How to force any Linux application to use Hugepages without modifying the source code


In this article we’ll have a look at how to force any software application to use Huge Pages (HugeTLB) without the need to modify the source and/or recompile them.

Installing required tools

Firt of all, to achieve our goal we’ll have to install libhugetlbfs. This powerful library allow us to back text, data areas, malloc() calls and shared memory with Hugepages.

On RHEL like Linux distros (CentOS, Scientific Linux, PacketLinux etc…) we can easly install libhugetlbfs by executing:

# sudo yum -y install libhugetlbfs-utils libhugetlbfs

libhugetlbfs is the library which provides easy access to hugepages of memory to any application

libhugetlbfs-utils is a set of user-space tools for configure and manage hugepage environment

Configuring Huge Page

Once installed our requires RPMs we can proceed with configuring hugepage on our Linux.

Using the old raw kernel interfaces

On RHEL 4 or 5 based distros:

Before to start let’s check the actual system Hugepage configuration, if the system has not yet been configured to use Hugepage then the output of the following command should be 0 (zero).

# grep HugePages_Total /proc/meminfo
HugePages_Total:   0

Now, let’s check the size of our hugepage, we need this in order to calcoulate the number of hugepages we’ll need for our application. To manage Hugepage I reccommend to use root account.

# grep Hugepagesize /proc/meminfo
Hugepagesize:     2048 kB

The output (2048 kB) shows that the size of a single Huge Page on this system is 2MB, this is pretty much the default setup for RHEL based Linux. Now, if we need 4GB of Huge Pages pool then 2048 Huge Pages need to be allocated.

To allocate our 2048 Huge Pages we can use:

# echo 2048 > /proc/sys/vm/nr_hugepages

Please Note: Before allocating a big number of Hugepage on a system that is running Virtual Machines or other memory hungry applications, make sure to shutdown your Virtual Machines and any memory hungry application before executing the previous command otherwise the execution may take a long time to complete.

To quickly and temporarly allocate them, or we can use:

# sysctl -w vm.nr_hugepages=2048

To make sure our system will always allocate 4GB of Hugepage at every reboot.

Now let’s check if the system has been configured correctly:

# grep HugePages_Total /proc/meminfo

We should be able to see this output now:

HugePages_Total:   2048

To check how many pages are free:

# grep HugePages_Free /proc/meminfo

And the output will depend on how many pages are left free at the moment we run the command.

Using hugeadm modern tool

Direct access to hugepage pool (the raw kernel interfaces) has been deprecated in favor of the hugeadm utility, so on the next steps we are going to use hugeadm to configure huge page pool (use this method if you have RHEL 6 or higher based distro, so CentOS 6.x/7.x, PacketLinux 1.x/2.x and so on).

To list all huge page pools available on a system (and display their min and max values) we can use:

# hugeadm --pool-list
      Size  Minimum  Current  Maximum  Default
   2097152        0        0        0        *

To set the 2MB pool minimum to 512 pages:

# hugeadm --pool-pages-min 2MB:512

And to set our 2048 max pages:

# hugeadm --pool-pages-max 2MB:2048

At this point pool-list should display something like:

# hugeadm --pool-list
      Size  Minimum  Current  Maximum  Default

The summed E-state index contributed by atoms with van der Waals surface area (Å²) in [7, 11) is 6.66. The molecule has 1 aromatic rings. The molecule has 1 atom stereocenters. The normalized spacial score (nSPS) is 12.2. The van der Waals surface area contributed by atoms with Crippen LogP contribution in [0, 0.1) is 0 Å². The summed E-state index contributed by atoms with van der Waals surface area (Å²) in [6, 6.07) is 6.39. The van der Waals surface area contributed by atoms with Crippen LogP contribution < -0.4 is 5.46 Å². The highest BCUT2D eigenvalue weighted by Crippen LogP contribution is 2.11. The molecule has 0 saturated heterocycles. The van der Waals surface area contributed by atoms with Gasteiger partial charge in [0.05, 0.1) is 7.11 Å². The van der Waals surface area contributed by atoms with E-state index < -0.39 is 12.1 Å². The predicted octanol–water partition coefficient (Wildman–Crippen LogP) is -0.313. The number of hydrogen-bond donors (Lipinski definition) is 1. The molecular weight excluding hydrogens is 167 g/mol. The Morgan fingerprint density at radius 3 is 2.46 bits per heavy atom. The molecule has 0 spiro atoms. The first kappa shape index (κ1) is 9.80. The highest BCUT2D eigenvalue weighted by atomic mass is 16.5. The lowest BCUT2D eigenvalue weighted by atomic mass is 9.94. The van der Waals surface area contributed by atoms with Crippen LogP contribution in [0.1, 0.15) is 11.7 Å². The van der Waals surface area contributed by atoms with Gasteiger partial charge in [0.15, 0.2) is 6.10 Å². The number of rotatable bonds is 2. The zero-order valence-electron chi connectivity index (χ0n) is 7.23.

2097152      512      512     2048        *

To use libhugetlbfs features hugetlbfs must be mounted.  Each hugetlbfs mount point is associated with a page size.  To choose the size, use the pagesize mount option.  If this option is omitted, the default huge page size will be used.

Completing huge page configuration

To mount the default huge page size:

# mkdir -p /mnt/hugetlbfs
# mount -t hugetlbfs none /mnt/hugetlbfs

To mount 64KB pages (if the system hardware supports it):

# mkdir -p /mnt/hugetlbfs-64K
# mount -t hugetlbfs none -opagesize=64k /mnt/hugetlbfs-64K

In the case the application uses a non root account (so probably most of the times) then permissions on the mountpoint need to be set appropriately. For example, if the user postfix needs to be used for the application that we’ll force to use huge page then:

Either we can use:

# mount -t hugetlbfs none /mnt/hugetlbfs -o uid=postfix -o gid=postfix

Or we can mount as root and then:

# chown postfix:postfix /mnt/hugetlbfs

At this point we can also set the optimal values for Shared Memory Max (shmmax) in /proc/sys/kernel/shmmax, because it should be set to the size of the largest shared memory segment size you want to be able to use. To do this we can use again hugeadm:

# hugeadm --set-recommended-shmmax

And now we can ask for a report of the complete configuration by executing:

# hugeadm --explain
Total System Memory: 31792 MB

Mount Point          Options
/mnt/hugetlbfs       rw,seclabel,relatime

Huge page pools:
      Size  Minimum  Current  Maximum  Default
   2097152      512      512     2048        *

Huge page sizes with configured pools:
2097152

The recommended shmmax for your currently allocated huge pages is 4294967296 bytes.
To make shmmax settings persistent, add the following line to /etc/sysctl.conf:
  kernel.shmmax = 4294967296

To make your hugetlb_shm_group settings persistent, add the following line to /etc/sysctl.conf:
  vm.hugetlb_shm_group = 0

Note: Permanent swap space should be preferred when dynamic huge page pools are used.

Ok, we are ready to proceed with the next steps. Follow the output instructiosn above if you want to make your changes permanently on your system. (I reccommend to do this only AFTER you’ve done some good testing with your application).

Using libhugetlbfs

At this point is time to start running your application using libhugetlbfs so that your app will use Hugepages.